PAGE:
English has long been established as the de facto language of the internet, but the majority of internet users — including the overwhelming majority of NIUs — are not native English speakers.

This has become a barrier for many NIUs who struggle to make sense of content online, as well as text in user interfaces and operating systems. Phones, for example, almost always come with English as the default language, and if or when an NIU discovers how to switch that default to their own language, frustration can still arise because most internet content is in English.

When this happens, NIUs are prone to experiencing an internet that’s almost irrelevant to them — an unfamiliar environment that doesn’t seem created with them in mind. For most new and novice users, this could be where engagement falls, learning stops, and the value of the internet diminishes.

In light of these challenges with language, NIUs have been turning to voice tools, where they can speak in their own language to search the internet or hear content being read back to them in a language they understand. Voice has become a critical enabler for NIUs to navigate the internet and we need to make sure voice products are intuitive and helpful. (See Voice).

We can also do more to address the language pain point for NIUs. At Google, ​​we are working to expand the availability of languages online. Google Translate, for example, supports offline translation in at least nine widely used languages in India. Gboard, which allows voice typing, supports more than 900 languages, including over 100 languages spoken in NBU countries. With Google Assistant, users can say, “Hey Google, read it” or “Hey Google, read this page” for Google Assistant to read the text on their screen aloud and even translate it into more than 40 different languages. For NIUs who struggle with reading and literacy, these features have tremendous potential to provide access where none was possible before.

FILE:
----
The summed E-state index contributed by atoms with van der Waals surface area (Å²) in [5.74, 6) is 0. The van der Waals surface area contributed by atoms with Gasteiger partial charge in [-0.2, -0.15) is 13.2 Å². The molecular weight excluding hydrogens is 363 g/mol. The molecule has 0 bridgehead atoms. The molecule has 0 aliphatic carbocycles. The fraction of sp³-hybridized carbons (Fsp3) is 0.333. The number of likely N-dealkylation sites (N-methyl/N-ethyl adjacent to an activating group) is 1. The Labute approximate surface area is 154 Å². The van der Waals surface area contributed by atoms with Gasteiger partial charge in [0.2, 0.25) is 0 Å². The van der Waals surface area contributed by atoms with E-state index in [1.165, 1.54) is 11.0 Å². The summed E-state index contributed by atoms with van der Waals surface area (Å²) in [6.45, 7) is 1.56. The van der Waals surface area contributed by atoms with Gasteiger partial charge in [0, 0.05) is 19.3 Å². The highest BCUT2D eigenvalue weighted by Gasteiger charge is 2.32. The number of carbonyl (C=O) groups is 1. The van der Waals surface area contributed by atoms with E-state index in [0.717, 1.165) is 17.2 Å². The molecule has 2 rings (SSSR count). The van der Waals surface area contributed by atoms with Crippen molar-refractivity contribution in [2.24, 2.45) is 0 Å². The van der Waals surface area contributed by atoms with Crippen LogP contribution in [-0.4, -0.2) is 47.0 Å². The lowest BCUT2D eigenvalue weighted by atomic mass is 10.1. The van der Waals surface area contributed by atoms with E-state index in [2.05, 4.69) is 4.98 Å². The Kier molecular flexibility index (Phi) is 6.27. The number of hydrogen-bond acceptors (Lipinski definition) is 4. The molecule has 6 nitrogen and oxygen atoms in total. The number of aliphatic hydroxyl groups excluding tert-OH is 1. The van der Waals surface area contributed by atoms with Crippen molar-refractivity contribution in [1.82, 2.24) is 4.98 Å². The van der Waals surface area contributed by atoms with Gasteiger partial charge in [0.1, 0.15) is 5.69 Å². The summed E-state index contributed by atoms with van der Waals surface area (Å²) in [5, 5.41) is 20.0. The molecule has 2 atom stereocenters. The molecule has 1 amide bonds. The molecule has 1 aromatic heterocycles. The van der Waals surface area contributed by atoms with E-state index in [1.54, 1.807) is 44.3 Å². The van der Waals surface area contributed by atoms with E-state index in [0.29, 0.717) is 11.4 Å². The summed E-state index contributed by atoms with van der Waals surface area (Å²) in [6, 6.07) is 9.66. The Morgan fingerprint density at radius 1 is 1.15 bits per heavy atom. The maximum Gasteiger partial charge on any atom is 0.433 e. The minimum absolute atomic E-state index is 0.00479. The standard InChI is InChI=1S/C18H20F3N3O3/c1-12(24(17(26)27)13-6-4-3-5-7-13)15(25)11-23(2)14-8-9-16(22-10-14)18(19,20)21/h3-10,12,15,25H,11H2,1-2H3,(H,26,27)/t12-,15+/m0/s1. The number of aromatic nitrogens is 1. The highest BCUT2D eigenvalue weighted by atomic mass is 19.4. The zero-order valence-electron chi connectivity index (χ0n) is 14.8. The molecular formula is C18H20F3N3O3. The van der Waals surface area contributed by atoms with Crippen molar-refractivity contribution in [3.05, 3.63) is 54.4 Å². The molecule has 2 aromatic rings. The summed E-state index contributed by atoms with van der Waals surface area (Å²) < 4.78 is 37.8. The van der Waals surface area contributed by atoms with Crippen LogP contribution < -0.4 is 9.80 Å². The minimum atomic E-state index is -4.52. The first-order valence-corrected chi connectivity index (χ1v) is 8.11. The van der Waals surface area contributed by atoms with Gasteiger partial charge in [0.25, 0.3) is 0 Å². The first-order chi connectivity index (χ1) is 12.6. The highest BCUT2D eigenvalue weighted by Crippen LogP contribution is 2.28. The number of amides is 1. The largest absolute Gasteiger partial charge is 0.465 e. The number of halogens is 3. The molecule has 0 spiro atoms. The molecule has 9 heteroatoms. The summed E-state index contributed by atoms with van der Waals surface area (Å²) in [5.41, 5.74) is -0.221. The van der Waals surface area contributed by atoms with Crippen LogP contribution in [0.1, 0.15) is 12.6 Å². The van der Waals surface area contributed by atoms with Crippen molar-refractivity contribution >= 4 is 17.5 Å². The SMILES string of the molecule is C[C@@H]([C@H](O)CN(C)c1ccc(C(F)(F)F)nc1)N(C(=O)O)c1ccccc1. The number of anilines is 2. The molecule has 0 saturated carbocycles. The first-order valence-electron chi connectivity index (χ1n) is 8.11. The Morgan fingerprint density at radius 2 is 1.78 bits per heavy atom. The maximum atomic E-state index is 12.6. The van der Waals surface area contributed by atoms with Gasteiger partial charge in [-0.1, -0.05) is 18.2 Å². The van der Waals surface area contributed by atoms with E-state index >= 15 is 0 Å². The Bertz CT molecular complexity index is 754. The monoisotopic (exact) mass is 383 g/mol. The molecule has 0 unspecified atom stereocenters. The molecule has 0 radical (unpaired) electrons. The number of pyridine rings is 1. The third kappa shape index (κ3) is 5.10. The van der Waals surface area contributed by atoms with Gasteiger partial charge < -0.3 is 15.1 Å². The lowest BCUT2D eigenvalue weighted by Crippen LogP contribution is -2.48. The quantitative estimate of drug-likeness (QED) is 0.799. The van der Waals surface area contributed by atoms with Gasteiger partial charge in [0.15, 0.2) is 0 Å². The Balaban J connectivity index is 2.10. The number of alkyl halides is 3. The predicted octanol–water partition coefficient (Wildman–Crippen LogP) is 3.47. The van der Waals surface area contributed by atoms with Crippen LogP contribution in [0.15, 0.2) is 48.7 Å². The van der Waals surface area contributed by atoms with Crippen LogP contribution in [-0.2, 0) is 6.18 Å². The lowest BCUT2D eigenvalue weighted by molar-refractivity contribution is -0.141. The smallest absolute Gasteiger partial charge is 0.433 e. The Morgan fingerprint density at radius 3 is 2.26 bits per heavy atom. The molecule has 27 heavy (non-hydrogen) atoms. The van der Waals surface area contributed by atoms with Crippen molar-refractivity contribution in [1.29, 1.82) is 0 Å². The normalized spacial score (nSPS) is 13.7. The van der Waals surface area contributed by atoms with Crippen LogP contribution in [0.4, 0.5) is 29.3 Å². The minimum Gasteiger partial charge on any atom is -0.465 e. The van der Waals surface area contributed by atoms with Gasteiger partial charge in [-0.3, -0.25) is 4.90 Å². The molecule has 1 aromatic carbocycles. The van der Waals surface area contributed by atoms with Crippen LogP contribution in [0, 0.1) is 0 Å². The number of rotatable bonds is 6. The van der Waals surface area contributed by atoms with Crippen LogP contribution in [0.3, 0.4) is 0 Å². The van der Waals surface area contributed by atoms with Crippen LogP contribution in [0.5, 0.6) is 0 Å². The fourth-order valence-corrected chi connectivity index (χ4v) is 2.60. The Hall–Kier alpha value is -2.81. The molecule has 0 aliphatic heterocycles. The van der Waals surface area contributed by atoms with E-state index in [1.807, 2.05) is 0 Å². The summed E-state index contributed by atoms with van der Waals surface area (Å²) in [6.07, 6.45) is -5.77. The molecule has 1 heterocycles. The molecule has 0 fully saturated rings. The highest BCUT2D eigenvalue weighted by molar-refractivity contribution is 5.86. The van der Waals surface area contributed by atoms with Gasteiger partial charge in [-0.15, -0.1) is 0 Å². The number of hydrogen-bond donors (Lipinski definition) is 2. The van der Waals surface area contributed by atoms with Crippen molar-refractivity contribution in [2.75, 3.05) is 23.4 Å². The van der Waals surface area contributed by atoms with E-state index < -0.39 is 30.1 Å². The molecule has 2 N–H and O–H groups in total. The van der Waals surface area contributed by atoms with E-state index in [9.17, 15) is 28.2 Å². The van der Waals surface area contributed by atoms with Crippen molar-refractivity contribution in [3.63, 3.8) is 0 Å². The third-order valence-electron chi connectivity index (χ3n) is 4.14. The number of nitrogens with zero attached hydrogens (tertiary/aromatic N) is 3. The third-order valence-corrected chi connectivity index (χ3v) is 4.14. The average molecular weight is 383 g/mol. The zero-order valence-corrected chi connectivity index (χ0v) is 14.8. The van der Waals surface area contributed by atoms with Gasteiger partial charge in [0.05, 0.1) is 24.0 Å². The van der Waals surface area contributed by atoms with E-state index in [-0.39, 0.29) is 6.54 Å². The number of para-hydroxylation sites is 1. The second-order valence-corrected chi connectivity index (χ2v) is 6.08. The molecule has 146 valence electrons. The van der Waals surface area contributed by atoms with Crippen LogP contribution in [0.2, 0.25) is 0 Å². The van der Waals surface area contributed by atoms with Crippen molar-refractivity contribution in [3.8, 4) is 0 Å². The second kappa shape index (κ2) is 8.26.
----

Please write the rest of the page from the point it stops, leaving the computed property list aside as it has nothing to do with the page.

Just as language is a vital part of human connection, it’s also key to ensuring access to information and communication, both of which are increasingly available online. The challenge then – for content producers, designers, and developers and the larger ecosystem – is to begin with inclusion in mind and create a multilingual internet that will benefit everyone, everywhere.


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